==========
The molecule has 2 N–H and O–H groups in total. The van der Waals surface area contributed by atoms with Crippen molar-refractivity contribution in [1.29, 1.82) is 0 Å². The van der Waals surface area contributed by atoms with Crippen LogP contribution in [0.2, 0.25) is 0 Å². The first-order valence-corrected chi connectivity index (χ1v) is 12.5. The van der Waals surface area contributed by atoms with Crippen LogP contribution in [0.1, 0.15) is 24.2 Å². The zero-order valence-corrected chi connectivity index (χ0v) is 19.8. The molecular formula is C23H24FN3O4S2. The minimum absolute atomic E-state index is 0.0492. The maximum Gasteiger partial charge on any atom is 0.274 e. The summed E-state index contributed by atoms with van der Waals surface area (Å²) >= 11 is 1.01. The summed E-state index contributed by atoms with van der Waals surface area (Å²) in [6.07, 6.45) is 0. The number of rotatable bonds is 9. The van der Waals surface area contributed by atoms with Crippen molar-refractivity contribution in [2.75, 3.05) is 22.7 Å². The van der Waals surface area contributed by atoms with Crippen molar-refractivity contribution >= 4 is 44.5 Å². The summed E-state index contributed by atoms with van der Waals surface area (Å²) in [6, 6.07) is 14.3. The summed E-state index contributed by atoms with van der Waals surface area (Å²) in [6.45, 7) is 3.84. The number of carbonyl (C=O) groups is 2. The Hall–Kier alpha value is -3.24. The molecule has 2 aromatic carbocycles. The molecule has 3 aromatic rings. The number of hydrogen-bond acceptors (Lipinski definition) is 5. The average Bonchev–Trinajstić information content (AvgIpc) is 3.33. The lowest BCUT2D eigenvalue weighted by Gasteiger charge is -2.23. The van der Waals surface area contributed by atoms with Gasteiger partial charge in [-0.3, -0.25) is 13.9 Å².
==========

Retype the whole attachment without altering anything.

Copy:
The molecule has 2 N–H and O–H groups in total. The van der Waals surface area contributed by atoms with Crippen molar-refractivity contribution in [1.29, 1.82) is 0 Å². The van der Waals surface area contributed by atoms with Crippen LogP contribution in [0.2, 0.25) is 0 Å². The first-order valence-corrected chi connectivity index (χ1v) is 12.5. The van der Waals surface area contributed by atoms with Crippen LogP contribution in [0.1, 0.15) is 24.2 Å². The zero-order valence-corrected chi connectivity index (χ0v) is 19.8. The molecular formula is C23H24FN3O4S2. The minimum absolute atomic E-state index is 0.0492. The maximum Gasteiger partial charge on any atom is 0.274 e. The summed E-state index contributed by atoms with van der Waals surface area (Å²) >= 11 is 1.01. The summed E-state index contributed by atoms with van der Waals surface area (Å²) in [6.07, 6.45) is 0. The number of rotatable bonds is 9. The van der Waals surface area contributed by atoms with Crippen molar-refractivity contribution in [2.75, 3.05) is 22.7 Å². The van der Waals surface area contributed by atoms with Crippen molar-refractivity contribution >= 4 is 44.5 Å². The summed E-state index contributed by atoms with van der Waals surface area (Å²) in [6, 6.07) is 14.3. The summed E-state index contributed by atoms with van der Waals surface area (Å²) in [6.45, 7) is 3.84. The number of carbonyl (C=O) groups is 2. The Hall–Kier alpha value is -3.24. The molecule has 2 aromatic carbocycles. The molecule has 3 aromatic rings. The number of hydrogen-bond acceptors (Lipinski definition) is 5. The average Bonchev–Trinajstić information content (AvgIpc) is 3.33. The lowest BCUT2D eigenvalue weighted by Gasteiger charge is -2.23. The van der Waals surface area contributed by atoms with Gasteiger partial charge in [-0.3, -0.25) is 13.9 Å².